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This Day in Sports History: May 2

This Day in Sports History: May 2

This Day in Sports History: May 2

The history of sports is both vast and rich, thanks to the existence of so many different ones and the longevity associated with them. With so much history to cull through, Athlon Sports wanted to offer the opportunity to look back and see what memorable things happened or milestones were reached on a specific date.

With that in mind, May 2 is a day in which one player blasted four home runs and one of the most-hyped prizefights in history took place.

1920: The Indianapolis ABCs beat the Chicago American Giants 4-2 at Washington Park in Indianapolis in the first game of the Negro National League.

1967: Toronto Maple Leafs right wing Jim Pappin scored his seventh goal of the Stanley Cup Finals and goalie Terry Sawchuk stopped 41 shots as Toronto beat the Montreal Canadiens to win the series in six games. This was the last Stanley Cup Finals of the Original Six era, a 25-year period when the NHL was comprised of only six teams.

1995: Pitcher Hideo Nomo debuted with the Los Angeles Dodgers, striking out five and giving up one hit in five scoreless innings against the San Francisco Giants. Nomo became the first player to permanently transfer from Japan’s Nippon Professional Baseball to MLB.

2002: Seattle Mariners outfielder Mike Cameron hit four home runs in a 15-4 win over the Chicago White Sox at Comiskey Park. Cameron’s missed out on the single-game record when his fifth at-bat ended with a shot to the warning track.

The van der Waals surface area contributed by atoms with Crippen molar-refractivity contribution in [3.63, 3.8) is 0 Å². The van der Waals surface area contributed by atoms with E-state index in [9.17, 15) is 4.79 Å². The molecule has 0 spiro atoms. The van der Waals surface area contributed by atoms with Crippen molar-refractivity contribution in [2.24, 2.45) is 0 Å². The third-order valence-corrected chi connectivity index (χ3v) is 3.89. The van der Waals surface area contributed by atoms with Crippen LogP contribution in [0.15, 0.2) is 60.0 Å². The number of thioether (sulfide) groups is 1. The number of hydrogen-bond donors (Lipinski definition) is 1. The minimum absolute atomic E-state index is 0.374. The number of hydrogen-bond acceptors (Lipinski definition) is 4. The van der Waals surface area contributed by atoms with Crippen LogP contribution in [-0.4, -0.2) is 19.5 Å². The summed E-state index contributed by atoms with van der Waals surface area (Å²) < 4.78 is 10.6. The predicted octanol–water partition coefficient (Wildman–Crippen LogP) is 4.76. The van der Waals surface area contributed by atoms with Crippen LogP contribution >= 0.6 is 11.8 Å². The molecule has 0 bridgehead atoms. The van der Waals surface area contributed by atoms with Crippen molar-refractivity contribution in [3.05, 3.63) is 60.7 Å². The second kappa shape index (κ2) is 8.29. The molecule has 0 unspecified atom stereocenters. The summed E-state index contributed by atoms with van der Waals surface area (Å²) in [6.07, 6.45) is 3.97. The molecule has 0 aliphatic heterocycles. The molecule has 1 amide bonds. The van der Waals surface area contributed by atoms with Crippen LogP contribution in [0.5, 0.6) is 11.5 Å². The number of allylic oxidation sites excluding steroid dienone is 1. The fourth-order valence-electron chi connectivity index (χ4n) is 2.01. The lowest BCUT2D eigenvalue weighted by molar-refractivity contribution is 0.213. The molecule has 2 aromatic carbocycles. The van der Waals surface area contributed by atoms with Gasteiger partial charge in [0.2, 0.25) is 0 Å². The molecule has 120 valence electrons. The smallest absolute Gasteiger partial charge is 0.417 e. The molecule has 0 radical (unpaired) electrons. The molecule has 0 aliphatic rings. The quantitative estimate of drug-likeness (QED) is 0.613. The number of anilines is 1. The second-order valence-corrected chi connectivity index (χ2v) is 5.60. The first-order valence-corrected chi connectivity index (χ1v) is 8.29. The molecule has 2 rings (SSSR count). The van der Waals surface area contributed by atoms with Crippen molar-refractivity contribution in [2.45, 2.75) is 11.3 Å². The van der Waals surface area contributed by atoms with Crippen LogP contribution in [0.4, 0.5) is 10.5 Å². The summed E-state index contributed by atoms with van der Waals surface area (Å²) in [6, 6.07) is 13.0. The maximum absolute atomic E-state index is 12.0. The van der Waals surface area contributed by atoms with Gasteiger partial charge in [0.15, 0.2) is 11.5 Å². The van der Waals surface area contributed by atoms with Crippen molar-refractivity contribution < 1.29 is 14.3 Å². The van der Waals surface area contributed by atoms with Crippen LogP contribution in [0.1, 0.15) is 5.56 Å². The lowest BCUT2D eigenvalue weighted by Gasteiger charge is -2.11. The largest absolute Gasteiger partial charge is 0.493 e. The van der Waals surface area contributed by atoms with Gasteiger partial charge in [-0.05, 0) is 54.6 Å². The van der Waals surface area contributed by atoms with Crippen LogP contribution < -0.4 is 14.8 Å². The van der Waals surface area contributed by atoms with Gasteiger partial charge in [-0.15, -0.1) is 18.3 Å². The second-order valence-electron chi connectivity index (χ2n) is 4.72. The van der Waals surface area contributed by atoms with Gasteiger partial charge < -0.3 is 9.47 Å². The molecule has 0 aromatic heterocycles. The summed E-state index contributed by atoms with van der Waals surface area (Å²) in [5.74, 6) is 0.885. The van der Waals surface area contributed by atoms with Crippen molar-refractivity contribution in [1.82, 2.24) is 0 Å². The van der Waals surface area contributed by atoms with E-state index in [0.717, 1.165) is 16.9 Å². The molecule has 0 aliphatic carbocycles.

2003: The Vancouver Canucks beat the Minnesota Wild 3-2 in overtime to take a 3-1 lead in the Western Conference Semifinals. It was the second time the Wild were down 3-1 in the Stanley Cup Playoffs and they became the second to come back from that deficit twice.

2015: Floyd Mayweather Jr. won a 12-round unanimous decision over Manny Pacquiao at the MGM Grand Garden Arena in Las Vegas. The HD pay-per-view price for the fight was an unprecedented $99.95 and Mayweather made an estimated $180 million, while Pacquiao took home $120 million.

— Compiled by Aaron Tallent, who is part of the Athlon Contributor Network. Tallent is a writer whose articles have appeared in The Sweet Science, FOX Sports’ Outkick the Coverage, Liberty Island and The Washington Post. Follow him on Twitter at @AaronTallent.